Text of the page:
Maintaining Wildlife Movement and Migration

Helping wildlife and people safely reach their destination.
Grizzly bears, elk, moose, and other wildlife thrive in the northeastern Crown of the Continent because of high-quality habitat and their ability to move freely to find food and water, find security, and reproduce. Maintaining wildlife’s ability to move is essential to sustaining our world-class wildlife. 
Unfortunately, roads, railways, fences, and new development increasingly fragment habitat and impede this movement.  In response, Glacier-Two Medicine Alliance is working to enhance wildlife connectivity throughout the northeastern Crown by reducing barriers to wildlife movement.  Our priority focus is the Highway 2 corridor along the southern edge of Glacier National Park.

The Highway 2 Corridor - A Growing Threat

U.S. Highway 2 between the communities of Browning and Columbia Falls is a breathtakingly beautiful drive beneath jagged mountains and along the Middle Fork Flathead river. For wildlife, crossing this increasingly busy highway has become a perilous undertaking, especially in the busy summer. The heavily-used adjacent BNSF railway and growing housing development add to the peril. Thankfully there are solutions like wildlife crossing structures that can make the highway safer for animals and people.  Before the highway and railway divide the ecosystem in two, 

Glacier-Two Medicine Alliance is working with partners to plan for, develop and fund new site-specific projects that improve wildlife movement.

Promoting Wildlife Connectivity in the NE Crown

Throughout the northeastern Crown, we are raising public awareness of the threat of roads and railways to wildlife connectivity. We support research to improve knowledge of wildlife movement patterns, a necessary prerequisite to identifying effective solutions. Outside the Highway 2 corridor, we monitor proposed transportation projects and land management activities to ensure they account for wildlife movement. Inside the Badger-Two Medicine, we are identifying old, barbed-wire fences that pose a risk of injury or entrapment to ungulates and making plans for their removal.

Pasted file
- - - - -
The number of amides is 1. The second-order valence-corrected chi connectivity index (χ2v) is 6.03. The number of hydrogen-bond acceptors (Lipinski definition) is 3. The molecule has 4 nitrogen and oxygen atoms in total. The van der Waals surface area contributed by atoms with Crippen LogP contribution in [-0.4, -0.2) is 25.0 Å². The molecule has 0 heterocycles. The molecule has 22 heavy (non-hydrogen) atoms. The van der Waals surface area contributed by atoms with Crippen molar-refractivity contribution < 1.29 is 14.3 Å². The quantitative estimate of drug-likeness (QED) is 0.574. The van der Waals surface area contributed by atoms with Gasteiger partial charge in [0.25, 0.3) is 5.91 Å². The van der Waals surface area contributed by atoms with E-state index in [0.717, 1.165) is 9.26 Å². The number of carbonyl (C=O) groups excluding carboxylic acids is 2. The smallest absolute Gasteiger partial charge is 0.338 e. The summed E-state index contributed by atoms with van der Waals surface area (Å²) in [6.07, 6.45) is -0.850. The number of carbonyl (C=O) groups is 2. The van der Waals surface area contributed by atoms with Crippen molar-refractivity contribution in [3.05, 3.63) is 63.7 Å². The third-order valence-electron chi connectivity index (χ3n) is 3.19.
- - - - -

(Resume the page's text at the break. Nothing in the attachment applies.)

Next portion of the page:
Help Report Wildlife Sightings and Collisions on Highway 2!

If you drive any stretch of Highway 2 between Browning and Columbia Falls, please report your observations of wildlife, alive or dead, along the highway. Your observations will help researchers, transportation officials, and conservationists better understand how animals move through the corridor and where the highest risk areas for wildlife-vehicle collisions are located, which will help develop solutions. Reporting observations is easy to do from your smartphone or tablet!

Badger Bulletin

Latest News Related to Wildlife Connectivity

November Policy Updates

Litigation over Oil and Gas Lease Moves Forward After months of inaction, the federal district court has decided to allow Solenex to amend its lawsuit challenging the Department of Interior’s […]

Help Improve the Railroad’s Grizzly Bear Plan

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Prevent the Delisting of Grizzly Bears Last month, after years of wrangling and delay, the Burlington Northern Santa Fe railroad finally submitted a formal Habitat Conservation Plan to the U.S. […]

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